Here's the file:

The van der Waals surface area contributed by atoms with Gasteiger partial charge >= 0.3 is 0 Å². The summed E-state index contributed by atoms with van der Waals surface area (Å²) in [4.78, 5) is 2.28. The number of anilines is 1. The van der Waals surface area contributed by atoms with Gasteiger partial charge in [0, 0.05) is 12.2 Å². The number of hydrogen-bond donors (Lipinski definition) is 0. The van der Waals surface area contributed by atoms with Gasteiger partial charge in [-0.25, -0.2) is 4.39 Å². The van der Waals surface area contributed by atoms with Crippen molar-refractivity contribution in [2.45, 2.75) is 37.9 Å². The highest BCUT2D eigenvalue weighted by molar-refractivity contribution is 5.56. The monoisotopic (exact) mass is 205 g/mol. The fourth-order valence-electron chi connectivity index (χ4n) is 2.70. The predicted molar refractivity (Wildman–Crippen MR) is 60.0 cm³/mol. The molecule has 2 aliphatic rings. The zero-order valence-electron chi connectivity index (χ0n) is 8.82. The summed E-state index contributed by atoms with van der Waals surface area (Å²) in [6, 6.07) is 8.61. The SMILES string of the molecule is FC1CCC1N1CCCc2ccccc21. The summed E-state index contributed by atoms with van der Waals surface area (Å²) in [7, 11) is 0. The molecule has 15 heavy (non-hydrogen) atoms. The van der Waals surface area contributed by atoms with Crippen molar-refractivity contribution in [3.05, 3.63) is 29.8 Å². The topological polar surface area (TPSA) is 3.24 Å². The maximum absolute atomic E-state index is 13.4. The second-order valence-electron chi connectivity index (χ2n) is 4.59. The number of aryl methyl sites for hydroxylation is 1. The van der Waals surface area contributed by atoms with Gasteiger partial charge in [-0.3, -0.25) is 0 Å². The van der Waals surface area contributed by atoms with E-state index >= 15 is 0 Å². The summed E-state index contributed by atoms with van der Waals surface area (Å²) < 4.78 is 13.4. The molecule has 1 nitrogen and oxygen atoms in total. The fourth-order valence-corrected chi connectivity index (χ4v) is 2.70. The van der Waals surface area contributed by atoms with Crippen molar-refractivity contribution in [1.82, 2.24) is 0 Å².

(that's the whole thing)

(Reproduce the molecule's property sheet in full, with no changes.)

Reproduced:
The van der Waals surface area contributed by atoms with Gasteiger partial charge >= 0.3 is 0 Å². The summed E-state index contributed by atoms with van der Waals surface area (Å²) in [4.78, 5) is 2.28. The number of anilines is 1. The van der Waals surface area contributed by atoms with Gasteiger partial charge in [0, 0.05) is 12.2 Å². The number of hydrogen-bond donors (Lipinski definition) is 0. The van der Waals surface area contributed by atoms with Gasteiger partial charge in [-0.25, -0.2) is 4.39 Å². The van der Waals surface area contributed by atoms with Crippen molar-refractivity contribution in [2.45, 2.75) is 37.9 Å². The highest BCUT2D eigenvalue weighted by molar-refractivity contribution is 5.56. The monoisotopic (exact) mass is 205 g/mol. The fourth-order valence-electron chi connectivity index (χ4n) is 2.70. The predicted molar refractivity (Wildman–Crippen MR) is 60.0 cm³/mol. The molecule has 2 aliphatic rings. The zero-order valence-electron chi connectivity index (χ0n) is 8.82. The summed E-state index contributed by atoms with van der Waals surface area (Å²) in [6, 6.07) is 8.61. The SMILES string of the molecule is FC1CCC1N1CCCc2ccccc21. The summed E-state index contributed by atoms with van der Waals surface area (Å²) in [7, 11) is 0. The molecule has 15 heavy (non-hydrogen) atoms. The van der Waals surface area contributed by atoms with Crippen molar-refractivity contribution in [3.05, 3.63) is 29.8 Å². The topological polar surface area (TPSA) is 3.24 Å². The maximum absolute atomic E-state index is 13.4. The second-order valence-electron chi connectivity index (χ2n) is 4.59. The number of aryl methyl sites for hydroxylation is 1. The van der Waals surface area contributed by atoms with Gasteiger partial charge in [-0.3, -0.25) is 0 Å². The van der Waals surface area contributed by atoms with E-state index >= 15 is 0 Å². The summed E-state index contributed by atoms with van der Waals surface area (Å²) < 4.78 is 13.4. The molecule has 1 nitrogen and oxygen atoms in total. The fourth-order valence-corrected chi connectivity index (χ4v) is 2.70. The van der Waals surface area contributed by atoms with Crippen molar-refractivity contribution in [1.82, 2.24) is 0 Å².